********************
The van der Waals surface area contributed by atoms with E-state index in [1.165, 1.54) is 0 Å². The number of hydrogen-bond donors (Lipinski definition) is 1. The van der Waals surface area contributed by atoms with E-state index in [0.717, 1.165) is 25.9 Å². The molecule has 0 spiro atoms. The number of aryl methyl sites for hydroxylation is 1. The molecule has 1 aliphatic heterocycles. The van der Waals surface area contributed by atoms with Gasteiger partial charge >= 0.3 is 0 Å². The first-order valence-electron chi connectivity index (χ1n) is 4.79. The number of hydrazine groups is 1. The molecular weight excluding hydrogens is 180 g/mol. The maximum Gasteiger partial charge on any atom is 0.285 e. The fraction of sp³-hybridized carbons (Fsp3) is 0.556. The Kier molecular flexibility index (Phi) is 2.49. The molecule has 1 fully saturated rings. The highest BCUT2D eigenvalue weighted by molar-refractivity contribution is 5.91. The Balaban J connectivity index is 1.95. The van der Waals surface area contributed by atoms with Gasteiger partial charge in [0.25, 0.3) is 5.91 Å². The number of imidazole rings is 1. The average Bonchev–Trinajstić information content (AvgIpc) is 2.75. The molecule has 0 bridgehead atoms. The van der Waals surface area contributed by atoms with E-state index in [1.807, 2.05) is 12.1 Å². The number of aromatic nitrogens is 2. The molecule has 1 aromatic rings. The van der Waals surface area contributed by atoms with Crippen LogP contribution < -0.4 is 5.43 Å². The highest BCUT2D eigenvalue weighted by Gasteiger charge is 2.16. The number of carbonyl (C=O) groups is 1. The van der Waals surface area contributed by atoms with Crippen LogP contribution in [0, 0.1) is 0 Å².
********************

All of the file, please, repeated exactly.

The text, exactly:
The van der Waals surface area contributed by atoms with E-state index in [1.165, 1.54) is 0 Å². The number of hydrogen-bond donors (Lipinski definition) is 1. The van der Waals surface area contributed by atoms with E-state index in [0.717, 1.165) is 25.9 Å². The molecule has 0 spiro atoms. The number of aryl methyl sites for hydroxylation is 1. The molecule has 1 aliphatic heterocycles. The van der Waals surface area contributed by atoms with Gasteiger partial charge >= 0.3 is 0 Å². The first-order valence-electron chi connectivity index (χ1n) is 4.79. The number of hydrazine groups is 1. The molecular weight excluding hydrogens is 180 g/mol. The maximum Gasteiger partial charge on any atom is 0.285 e. The fraction of sp³-hybridized carbons (Fsp3) is 0.556. The Kier molecular flexibility index (Phi) is 2.49. The molecule has 1 fully saturated rings. The highest BCUT2D eigenvalue weighted by molar-refractivity contribution is 5.91. The Balaban J connectivity index is 1.95. The van der Waals surface area contributed by atoms with Gasteiger partial charge in [0.25, 0.3) is 5.91 Å². The number of imidazole rings is 1. The average Bonchev–Trinajstić information content (AvgIpc) is 2.75. The molecule has 0 bridgehead atoms. The van der Waals surface area contributed by atoms with E-state index in [1.807, 2.05) is 12.1 Å². The number of aromatic nitrogens is 2. The molecule has 1 aromatic rings. The van der Waals surface area contributed by atoms with Crippen LogP contribution < -0.4 is 5.43 Å². The highest BCUT2D eigenvalue weighted by Gasteiger charge is 2.16. The number of carbonyl (C=O) groups is 1. The van der Waals surface area contributed by atoms with Crippen LogP contribution in [0, 0.1) is 0 Å².